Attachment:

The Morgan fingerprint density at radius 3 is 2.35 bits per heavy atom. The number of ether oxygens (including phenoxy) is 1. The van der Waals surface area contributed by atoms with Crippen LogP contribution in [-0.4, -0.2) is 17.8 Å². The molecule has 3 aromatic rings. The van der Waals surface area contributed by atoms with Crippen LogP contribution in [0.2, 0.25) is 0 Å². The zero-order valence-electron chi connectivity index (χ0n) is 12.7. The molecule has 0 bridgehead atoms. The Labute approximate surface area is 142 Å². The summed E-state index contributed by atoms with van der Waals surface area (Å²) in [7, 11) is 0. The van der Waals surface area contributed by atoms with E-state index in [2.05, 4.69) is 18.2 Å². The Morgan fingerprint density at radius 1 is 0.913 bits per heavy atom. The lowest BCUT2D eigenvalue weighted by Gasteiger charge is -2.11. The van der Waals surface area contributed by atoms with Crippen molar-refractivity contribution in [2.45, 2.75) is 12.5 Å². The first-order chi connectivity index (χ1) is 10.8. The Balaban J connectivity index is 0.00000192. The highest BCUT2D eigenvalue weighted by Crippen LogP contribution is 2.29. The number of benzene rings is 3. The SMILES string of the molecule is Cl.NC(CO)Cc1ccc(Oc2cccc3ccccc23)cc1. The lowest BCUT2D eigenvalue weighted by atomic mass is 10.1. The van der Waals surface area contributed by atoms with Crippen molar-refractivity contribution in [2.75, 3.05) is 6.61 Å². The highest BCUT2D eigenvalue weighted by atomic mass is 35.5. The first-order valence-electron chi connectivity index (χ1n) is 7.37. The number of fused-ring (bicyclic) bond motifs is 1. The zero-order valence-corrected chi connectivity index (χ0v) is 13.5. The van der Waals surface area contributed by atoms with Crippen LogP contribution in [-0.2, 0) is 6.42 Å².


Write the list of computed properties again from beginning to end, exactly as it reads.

The Morgan fingerprint density at radius 3 is 2.35 bits per heavy atom. The number of ether oxygens (including phenoxy) is 1. The van der Waals surface area contributed by atoms with Crippen LogP contribution in [-0.4, -0.2) is 17.8 Å². The molecule has 3 aromatic rings. The van der Waals surface area contributed by atoms with Crippen LogP contribution in [0.2, 0.25) is 0 Å². The zero-order valence-electron chi connectivity index (χ0n) is 12.7. The molecule has 0 bridgehead atoms. The Labute approximate surface area is 142 Å². The summed E-state index contributed by atoms with van der Waals surface area (Å²) in [7, 11) is 0. The van der Waals surface area contributed by atoms with E-state index in [2.05, 4.69) is 18.2 Å². The Morgan fingerprint density at radius 1 is 0.913 bits per heavy atom. The lowest BCUT2D eigenvalue weighted by Gasteiger charge is -2.11. The van der Waals surface area contributed by atoms with Crippen molar-refractivity contribution in [2.45, 2.75) is 12.5 Å². The first-order chi connectivity index (χ1) is 10.8. The Balaban J connectivity index is 0.00000192. The highest BCUT2D eigenvalue weighted by Crippen LogP contribution is 2.29. The number of benzene rings is 3. The SMILES string of the molecule is Cl.NC(CO)Cc1ccc(Oc2cccc3ccccc23)cc1. The lowest BCUT2D eigenvalue weighted by atomic mass is 10.1. The van der Waals surface area contributed by atoms with Crippen molar-refractivity contribution in [2.75, 3.05) is 6.61 Å². The highest BCUT2D eigenvalue weighted by atomic mass is 35.5. The first-order valence-electron chi connectivity index (χ1n) is 7.37. The number of fused-ring (bicyclic) bond motifs is 1. The zero-order valence-corrected chi connectivity index (χ0v) is 13.5. The van der Waals surface area contributed by atoms with Crippen LogP contribution in [-0.2, 0) is 6.42 Å².